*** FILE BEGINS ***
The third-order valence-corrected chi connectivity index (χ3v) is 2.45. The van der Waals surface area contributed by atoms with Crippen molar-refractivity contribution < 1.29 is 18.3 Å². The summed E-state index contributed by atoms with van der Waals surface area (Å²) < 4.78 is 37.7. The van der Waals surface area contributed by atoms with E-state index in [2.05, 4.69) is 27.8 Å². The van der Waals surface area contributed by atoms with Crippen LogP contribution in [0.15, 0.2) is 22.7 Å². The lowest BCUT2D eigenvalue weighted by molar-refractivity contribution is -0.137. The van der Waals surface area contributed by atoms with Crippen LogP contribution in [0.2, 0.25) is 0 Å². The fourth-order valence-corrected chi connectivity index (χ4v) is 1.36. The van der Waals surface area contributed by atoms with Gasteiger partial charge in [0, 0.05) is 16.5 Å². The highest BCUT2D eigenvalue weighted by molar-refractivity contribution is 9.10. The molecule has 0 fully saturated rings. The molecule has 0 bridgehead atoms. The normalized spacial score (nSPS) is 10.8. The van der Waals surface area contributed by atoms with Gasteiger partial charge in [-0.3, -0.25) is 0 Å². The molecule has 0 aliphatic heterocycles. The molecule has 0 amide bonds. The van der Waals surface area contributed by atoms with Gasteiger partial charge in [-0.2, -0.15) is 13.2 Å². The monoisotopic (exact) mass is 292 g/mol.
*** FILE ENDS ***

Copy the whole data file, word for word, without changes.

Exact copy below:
The third-order valence-corrected chi connectivity index (χ3v) is 2.45. The van der Waals surface area contributed by atoms with Crippen molar-refractivity contribution < 1.29 is 18.3 Å². The summed E-state index contributed by atoms with van der Waals surface area (Å²) < 4.78 is 37.7. The van der Waals surface area contributed by atoms with E-state index in [2.05, 4.69) is 27.8 Å². The van der Waals surface area contributed by atoms with Crippen LogP contribution in [0.15, 0.2) is 22.7 Å². The lowest BCUT2D eigenvalue weighted by molar-refractivity contribution is -0.137. The van der Waals surface area contributed by atoms with Crippen LogP contribution in [0.2, 0.25) is 0 Å². The fourth-order valence-corrected chi connectivity index (χ4v) is 1.36. The van der Waals surface area contributed by atoms with Gasteiger partial charge in [0, 0.05) is 16.5 Å². The highest BCUT2D eigenvalue weighted by molar-refractivity contribution is 9.10. The molecule has 0 fully saturated rings. The molecule has 0 bridgehead atoms. The normalized spacial score (nSPS) is 10.8. The van der Waals surface area contributed by atoms with Gasteiger partial charge in [-0.3, -0.25) is 0 Å². The molecule has 0 aliphatic heterocycles. The molecule has 0 amide bonds. The van der Waals surface area contributed by atoms with Gasteiger partial charge in [-0.2, -0.15) is 13.2 Å². The monoisotopic (exact) mass is 292 g/mol.